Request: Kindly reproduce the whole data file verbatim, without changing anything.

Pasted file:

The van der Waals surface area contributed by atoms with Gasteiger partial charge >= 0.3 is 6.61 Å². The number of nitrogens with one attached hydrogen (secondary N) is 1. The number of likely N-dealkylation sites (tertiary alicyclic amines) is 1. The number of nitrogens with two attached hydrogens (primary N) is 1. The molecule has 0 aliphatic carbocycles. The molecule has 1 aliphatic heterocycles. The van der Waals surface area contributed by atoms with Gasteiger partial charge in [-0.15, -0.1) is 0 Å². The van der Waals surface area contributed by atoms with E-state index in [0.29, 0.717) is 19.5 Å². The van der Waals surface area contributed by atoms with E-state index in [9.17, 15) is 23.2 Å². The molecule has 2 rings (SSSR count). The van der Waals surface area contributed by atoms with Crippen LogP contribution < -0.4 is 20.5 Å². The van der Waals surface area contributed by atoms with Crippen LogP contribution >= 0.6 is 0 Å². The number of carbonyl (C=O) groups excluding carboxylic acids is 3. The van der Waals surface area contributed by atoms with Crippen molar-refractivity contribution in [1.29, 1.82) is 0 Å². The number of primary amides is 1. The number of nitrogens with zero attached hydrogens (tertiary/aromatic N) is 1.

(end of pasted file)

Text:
The van der Waals surface area contributed by atoms with Gasteiger partial charge >= 0.3 is 6.61 Å². The number of nitrogens with one attached hydrogen (secondary N) is 1. The number of likely N-dealkylation sites (tertiary alicyclic amines) is 1. The number of nitrogens with two attached hydrogens (primary N) is 1. The molecule has 0 aliphatic carbocycles. The molecule has 1 aliphatic heterocycles. The van der Waals surface area contributed by atoms with Gasteiger partial charge in [-0.15, -0.1) is 0 Å². The van der Waals surface area contributed by atoms with E-state index in [0.29, 0.717) is 19.5 Å². The van der Waals surface area contributed by atoms with E-state index in [9.17, 15) is 23.2 Å². The molecule has 2 rings (SSSR count). The van der Waals surface area contributed by atoms with Crippen LogP contribution < -0.4 is 20.5 Å². The van der Waals surface area contributed by atoms with Crippen LogP contribution >= 0.6 is 0 Å². The number of carbonyl (C=O) groups excluding carboxylic acids is 3. The van der Waals surface area contributed by atoms with Crippen molar-refractivity contribution in [1.29, 1.82) is 0 Å². The number of primary amides is 1. The number of nitrogens with zero attached hydrogens (tertiary/aromatic N) is 1.